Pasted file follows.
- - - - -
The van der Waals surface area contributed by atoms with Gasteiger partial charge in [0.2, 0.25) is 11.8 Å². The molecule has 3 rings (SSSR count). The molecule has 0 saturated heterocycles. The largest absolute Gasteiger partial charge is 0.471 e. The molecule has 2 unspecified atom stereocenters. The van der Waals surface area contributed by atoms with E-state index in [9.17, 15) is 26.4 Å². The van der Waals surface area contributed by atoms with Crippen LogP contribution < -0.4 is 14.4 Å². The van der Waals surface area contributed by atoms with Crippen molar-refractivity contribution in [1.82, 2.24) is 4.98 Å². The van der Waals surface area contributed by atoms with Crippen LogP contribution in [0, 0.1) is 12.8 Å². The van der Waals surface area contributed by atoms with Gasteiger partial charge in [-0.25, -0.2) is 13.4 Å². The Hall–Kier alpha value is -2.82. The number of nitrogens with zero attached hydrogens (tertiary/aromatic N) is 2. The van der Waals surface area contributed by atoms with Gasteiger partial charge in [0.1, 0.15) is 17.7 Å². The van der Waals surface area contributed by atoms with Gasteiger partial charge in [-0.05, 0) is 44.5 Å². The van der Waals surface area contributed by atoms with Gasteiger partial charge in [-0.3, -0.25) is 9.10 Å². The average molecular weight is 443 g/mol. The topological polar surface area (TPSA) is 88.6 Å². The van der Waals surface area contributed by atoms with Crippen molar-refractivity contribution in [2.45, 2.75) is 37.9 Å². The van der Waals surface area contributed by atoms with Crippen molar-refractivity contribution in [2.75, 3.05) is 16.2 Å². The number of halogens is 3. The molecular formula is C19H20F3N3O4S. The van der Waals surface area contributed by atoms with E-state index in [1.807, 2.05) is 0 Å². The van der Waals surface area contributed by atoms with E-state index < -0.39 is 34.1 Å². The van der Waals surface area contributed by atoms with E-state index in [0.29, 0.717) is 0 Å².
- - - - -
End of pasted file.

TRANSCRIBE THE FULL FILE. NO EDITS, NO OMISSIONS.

The van der Waals surface area contributed by atoms with Gasteiger partial charge in [0.2, 0.25) is 11.8 Å². The molecule has 3 rings (SSSR count). The molecule has 0 saturated heterocycles. The largest absolute Gasteiger partial charge is 0.471 e. The molecule has 2 unspecified atom stereocenters. The van der Waals surface area contributed by atoms with E-state index in [9.17, 15) is 26.4 Å². The van der Waals surface area contributed by atoms with Crippen LogP contribution < -0.4 is 14.4 Å². The van der Waals surface area contributed by atoms with Crippen molar-refractivity contribution in [1.82, 2.24) is 4.98 Å². The van der Waals surface area contributed by atoms with Crippen LogP contribution in [0, 0.1) is 12.8 Å². The van der Waals surface area contributed by atoms with Gasteiger partial charge in [-0.25, -0.2) is 13.4 Å². The Hall–Kier alpha value is -2.82. The number of nitrogens with zero attached hydrogens (tertiary/aromatic N) is 2. The van der Waals surface area contributed by atoms with Gasteiger partial charge in [0.1, 0.15) is 17.7 Å². The van der Waals surface area contributed by atoms with Gasteiger partial charge in [-0.05, 0) is 44.5 Å². The van der Waals surface area contributed by atoms with Gasteiger partial charge in [-0.3, -0.25) is 9.10 Å². The average molecular weight is 443 g/mol. The topological polar surface area (TPSA) is 88.6 Å². The van der Waals surface area contributed by atoms with Crippen molar-refractivity contribution in [2.45, 2.75) is 37.9 Å². The van der Waals surface area contributed by atoms with Crippen molar-refractivity contribution in [2.75, 3.05) is 16.2 Å². The number of halogens is 3. The molecular formula is C19H20F3N3O4S. The van der Waals surface area contributed by atoms with E-state index in [1.807, 2.05) is 0 Å². The van der Waals surface area contributed by atoms with E-state index < -0.39 is 34.1 Å². The van der Waals surface area contributed by atoms with E-state index in [0.29, 0.717) is 0 Å².